What is your view on consciousness? Is it dependant on the brain or is it partially or completely non-physical?

Feel free to leave a comment, so we can discuss! 🙂

Naturalistic Pantheism

The spiral is used as a symbol of naturalistic pantheism because it often appears in nature

Naturalistic pantheism is a philosophical viewpoint and/or spiritual path which identifies the Universe with god. The word “god”, however, is used as a metaphor for the beauty of nature or for nature itself, pointing out that it’s worthy of reverence. It’s not used to denote a real, transcendent being, such as the christian God.

Therefore, naturalistic pantheism was described as “sexed-up atheism” by famous evolutionary biologist Richard Dawkins, which is fairly accurate. So what differentiates it from pure atheism then? And why would someone choose it instead? The main difference is that naturalistic pantheism has an object of worship. Nature is seen as something sacred and awe inspiring by itself, without the need for a supernatural world. Just like atheists, naturalistic pantheists respect the scientific method, critical thinking, logic and philosophy and often dislike ideas such as pseudoscience, esotericism and alternative medicine. This can be seen as an advantage of naturalistic pantheism: it offers the comfort, community and answers that were usually attributed to religion, but at the same time – it stays true to science.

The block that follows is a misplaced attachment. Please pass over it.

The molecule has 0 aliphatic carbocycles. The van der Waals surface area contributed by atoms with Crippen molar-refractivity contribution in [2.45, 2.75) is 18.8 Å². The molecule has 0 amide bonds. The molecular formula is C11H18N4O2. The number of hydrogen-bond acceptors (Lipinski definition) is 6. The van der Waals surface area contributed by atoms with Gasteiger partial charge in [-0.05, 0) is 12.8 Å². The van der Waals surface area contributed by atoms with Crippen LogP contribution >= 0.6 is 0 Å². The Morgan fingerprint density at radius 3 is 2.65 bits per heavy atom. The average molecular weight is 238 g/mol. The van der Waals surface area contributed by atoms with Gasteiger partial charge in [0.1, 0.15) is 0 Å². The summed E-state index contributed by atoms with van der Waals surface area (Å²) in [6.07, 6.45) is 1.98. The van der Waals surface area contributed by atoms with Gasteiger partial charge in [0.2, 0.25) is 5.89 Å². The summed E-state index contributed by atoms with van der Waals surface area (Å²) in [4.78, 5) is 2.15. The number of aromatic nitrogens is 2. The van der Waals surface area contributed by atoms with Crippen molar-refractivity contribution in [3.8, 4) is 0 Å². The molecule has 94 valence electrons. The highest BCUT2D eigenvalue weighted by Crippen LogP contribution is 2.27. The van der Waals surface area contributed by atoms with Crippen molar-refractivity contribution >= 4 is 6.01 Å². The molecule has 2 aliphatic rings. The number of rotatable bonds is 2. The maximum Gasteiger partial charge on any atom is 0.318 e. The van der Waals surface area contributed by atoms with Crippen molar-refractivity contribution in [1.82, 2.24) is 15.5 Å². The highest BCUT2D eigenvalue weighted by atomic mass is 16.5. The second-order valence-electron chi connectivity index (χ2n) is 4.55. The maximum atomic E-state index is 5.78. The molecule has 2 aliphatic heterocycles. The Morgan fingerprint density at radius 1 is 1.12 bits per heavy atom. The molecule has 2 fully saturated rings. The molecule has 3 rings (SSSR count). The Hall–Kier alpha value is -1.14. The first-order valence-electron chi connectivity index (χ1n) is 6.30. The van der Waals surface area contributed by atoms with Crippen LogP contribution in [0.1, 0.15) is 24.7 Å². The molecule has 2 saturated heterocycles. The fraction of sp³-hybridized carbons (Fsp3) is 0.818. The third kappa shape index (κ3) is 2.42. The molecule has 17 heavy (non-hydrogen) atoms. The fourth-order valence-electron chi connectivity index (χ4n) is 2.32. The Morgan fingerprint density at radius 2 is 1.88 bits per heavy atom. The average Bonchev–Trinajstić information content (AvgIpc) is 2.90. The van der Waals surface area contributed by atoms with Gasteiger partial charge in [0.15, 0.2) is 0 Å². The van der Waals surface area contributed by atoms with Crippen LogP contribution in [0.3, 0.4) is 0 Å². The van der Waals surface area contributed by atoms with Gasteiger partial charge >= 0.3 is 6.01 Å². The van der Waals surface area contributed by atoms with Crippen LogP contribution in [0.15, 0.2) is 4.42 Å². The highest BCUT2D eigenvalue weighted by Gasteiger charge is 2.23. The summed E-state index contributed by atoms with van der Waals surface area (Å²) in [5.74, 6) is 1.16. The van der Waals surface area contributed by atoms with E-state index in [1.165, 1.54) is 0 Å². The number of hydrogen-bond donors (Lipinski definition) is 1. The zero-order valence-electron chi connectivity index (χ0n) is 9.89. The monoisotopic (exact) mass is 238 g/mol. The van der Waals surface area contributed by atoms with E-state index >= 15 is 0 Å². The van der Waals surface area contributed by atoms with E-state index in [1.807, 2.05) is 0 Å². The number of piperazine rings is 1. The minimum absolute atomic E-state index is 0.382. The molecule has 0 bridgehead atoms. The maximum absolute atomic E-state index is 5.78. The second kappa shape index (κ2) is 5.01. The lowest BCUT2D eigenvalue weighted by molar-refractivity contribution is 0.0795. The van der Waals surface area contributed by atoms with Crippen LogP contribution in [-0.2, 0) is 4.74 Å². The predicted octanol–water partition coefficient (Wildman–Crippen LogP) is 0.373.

Baruch Spinoza

The idea of pantheism is common to various philosophical traditions, spiritual paths and religions, such as Hinduism, Daoism and some Pagan traditions, but we generally consider Baruch Spinoza, a 17th century Jewish/Dutch rationalist philosopher, to be its patron saint. In his magnum opus „Ethics“, he equates nature with god: “Deus sive Natura” (“God or Nature”). God is understood as a being of infinitely many attributes, so everything is god and god is everything. Although Spinoza’s pantheism seems to be more idealistic, proposing the existence of an infinite being, he was labeled an atheist and he was ostracized from the Jewish society. Regardless, his ideas survived and we remember him today as a great fighter for reason.

The Four Horsemen

Modern developments in pantheism tend to be more on the naturalistic, atheist side. This “second Enlightenment” happening today, called New Atheism, seems to draw more and more people to atheism, agnosticism, skepticism, free thinking and – of course – naturalistic pantheism. Its „Four Horsemen“ are Richard Dawkins, Christopher Hitchens (R.I.P. – 15.12.2011.), Daniel Dennett and Sam Harris. They are all very active advocates of atheism, rigorously criticizing all forms of religion and religious practice. However, some would argue that atheists need something that inspires them and gives them direction and passion, something usually attributed to religion. Atheists usually answer that their passion lies in science, nature and doing good deeds. Therefore, atheists can be close to naturalistic pantheism without even knowing or acknowledging it. In that case, naturalistic pantheism would provide a great background for fostering such ideas, a large community of like-minded thinkers and feelings of inspiration and wonder simmilar to those commonly found in spirituality and religion.


What are your thoughts on atheism and naturalistic pantheism? Do you think the term “pantheism” is justified?

Thank you for reading this post! 🙂